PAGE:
Wi-Fi: Fast Internet, Slow Plant Growth

After sleeping next to a Wi-Fi router, Riya Shah was curious about the effects of Wi-Fi on her health.

Shah woke up tired and disoriented, and she thought it could have been caused by the Wi-Fi router. As an eighth-grader at North Oldham Middle School, she decided to test her theory on plants and enter her experiment into the science fair.

For 10 days, she grew two sets of seeds. One set was away from a Wi-Fi router, and the other set was close to a Wi-Fi router. The seeds away from the router had an average stem growth of 7.1 centimeters. The seeds next to the Wi-Fi router had an average stem growth of only 1.1 centimeters.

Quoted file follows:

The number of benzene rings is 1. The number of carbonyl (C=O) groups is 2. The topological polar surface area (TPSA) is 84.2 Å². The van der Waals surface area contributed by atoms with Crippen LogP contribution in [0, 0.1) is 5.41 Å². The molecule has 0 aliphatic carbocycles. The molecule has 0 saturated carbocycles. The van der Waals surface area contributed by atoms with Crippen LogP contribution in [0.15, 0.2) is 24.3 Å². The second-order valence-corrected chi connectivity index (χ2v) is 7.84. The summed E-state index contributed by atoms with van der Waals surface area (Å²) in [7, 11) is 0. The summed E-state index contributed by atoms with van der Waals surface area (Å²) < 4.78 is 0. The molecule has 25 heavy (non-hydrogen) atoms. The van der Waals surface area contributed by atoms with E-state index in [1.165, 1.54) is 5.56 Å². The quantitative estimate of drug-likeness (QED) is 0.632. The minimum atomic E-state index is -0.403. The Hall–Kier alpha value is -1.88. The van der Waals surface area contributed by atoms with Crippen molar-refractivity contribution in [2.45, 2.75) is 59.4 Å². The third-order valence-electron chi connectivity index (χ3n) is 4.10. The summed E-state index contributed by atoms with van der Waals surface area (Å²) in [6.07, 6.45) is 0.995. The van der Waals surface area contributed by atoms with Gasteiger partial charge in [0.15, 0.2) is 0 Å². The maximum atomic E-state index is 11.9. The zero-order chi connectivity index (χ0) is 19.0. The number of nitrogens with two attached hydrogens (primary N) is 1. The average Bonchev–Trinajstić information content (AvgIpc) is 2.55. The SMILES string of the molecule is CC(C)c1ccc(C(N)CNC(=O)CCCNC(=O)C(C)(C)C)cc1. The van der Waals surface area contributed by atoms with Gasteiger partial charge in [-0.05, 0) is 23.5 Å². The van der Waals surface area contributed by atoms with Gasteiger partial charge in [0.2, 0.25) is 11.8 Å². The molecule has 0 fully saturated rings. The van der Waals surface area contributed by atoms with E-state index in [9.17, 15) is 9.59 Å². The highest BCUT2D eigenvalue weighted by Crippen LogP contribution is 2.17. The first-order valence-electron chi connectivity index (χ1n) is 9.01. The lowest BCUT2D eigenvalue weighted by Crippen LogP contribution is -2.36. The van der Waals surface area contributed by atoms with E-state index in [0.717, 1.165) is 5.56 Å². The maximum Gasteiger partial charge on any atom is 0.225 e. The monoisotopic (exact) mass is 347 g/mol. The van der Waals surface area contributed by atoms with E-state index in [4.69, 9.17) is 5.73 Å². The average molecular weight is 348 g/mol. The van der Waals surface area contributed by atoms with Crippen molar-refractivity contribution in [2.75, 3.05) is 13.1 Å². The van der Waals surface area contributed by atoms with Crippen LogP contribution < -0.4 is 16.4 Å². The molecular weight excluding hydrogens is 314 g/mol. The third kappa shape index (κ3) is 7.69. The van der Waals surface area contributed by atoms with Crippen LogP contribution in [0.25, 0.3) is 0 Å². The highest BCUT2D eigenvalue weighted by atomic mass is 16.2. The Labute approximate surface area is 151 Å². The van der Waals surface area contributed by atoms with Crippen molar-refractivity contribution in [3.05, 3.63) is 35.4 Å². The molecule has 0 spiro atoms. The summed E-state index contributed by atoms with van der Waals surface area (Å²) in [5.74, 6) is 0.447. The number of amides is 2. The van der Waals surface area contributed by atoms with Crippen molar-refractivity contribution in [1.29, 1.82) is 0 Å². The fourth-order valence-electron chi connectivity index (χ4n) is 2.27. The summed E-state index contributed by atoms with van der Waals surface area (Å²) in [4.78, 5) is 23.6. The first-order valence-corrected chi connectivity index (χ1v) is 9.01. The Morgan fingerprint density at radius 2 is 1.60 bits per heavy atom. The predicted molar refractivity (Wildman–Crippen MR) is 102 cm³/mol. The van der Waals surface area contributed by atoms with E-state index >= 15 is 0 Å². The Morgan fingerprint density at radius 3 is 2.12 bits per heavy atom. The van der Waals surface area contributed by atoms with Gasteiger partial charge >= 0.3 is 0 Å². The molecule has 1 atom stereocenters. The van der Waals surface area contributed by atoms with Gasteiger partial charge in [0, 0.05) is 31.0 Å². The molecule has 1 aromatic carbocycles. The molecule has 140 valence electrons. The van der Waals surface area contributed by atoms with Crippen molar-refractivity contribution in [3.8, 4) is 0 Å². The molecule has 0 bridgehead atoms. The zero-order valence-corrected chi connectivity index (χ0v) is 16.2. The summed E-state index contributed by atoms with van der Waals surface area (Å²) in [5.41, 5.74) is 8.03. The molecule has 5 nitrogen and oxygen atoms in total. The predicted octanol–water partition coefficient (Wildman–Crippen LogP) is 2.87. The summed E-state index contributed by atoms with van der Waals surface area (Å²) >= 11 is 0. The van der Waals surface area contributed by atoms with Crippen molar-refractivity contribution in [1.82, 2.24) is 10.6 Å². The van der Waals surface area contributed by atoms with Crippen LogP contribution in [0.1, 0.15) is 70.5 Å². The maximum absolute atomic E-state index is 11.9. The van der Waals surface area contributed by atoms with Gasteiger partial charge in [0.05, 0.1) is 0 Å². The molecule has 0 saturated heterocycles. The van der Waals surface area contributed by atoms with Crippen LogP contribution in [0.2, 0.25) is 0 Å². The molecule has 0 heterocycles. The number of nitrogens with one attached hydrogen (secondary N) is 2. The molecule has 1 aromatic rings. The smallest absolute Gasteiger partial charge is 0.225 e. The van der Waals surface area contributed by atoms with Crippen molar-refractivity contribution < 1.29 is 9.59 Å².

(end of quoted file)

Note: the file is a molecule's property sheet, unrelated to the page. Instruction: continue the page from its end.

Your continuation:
Shah used her findings as evidence that Wi-Fi could be dangerous for human health. She said if Wi-Fi routers can kill plants or prevent them from growing, they “could potentially harm us.” Shah said she would need to properly experiment with this theory, but she is still sure the results could relate to humans.

She said her experiment is important for everybody because Wi-Fi has become necessary in today’s world. She related this experiment to her own life because she wants to be a computer engineer. Shah has participated in LRSEF for three years, and she said this is her favorite project so far. Shah said she enjoys coming to LRSEF because she likes taking the opportunity to increase her knowledge.

You can support the exploration of ideas for students like Riya Shah by donating to the Louisville Regional Science and Engineering Fair.

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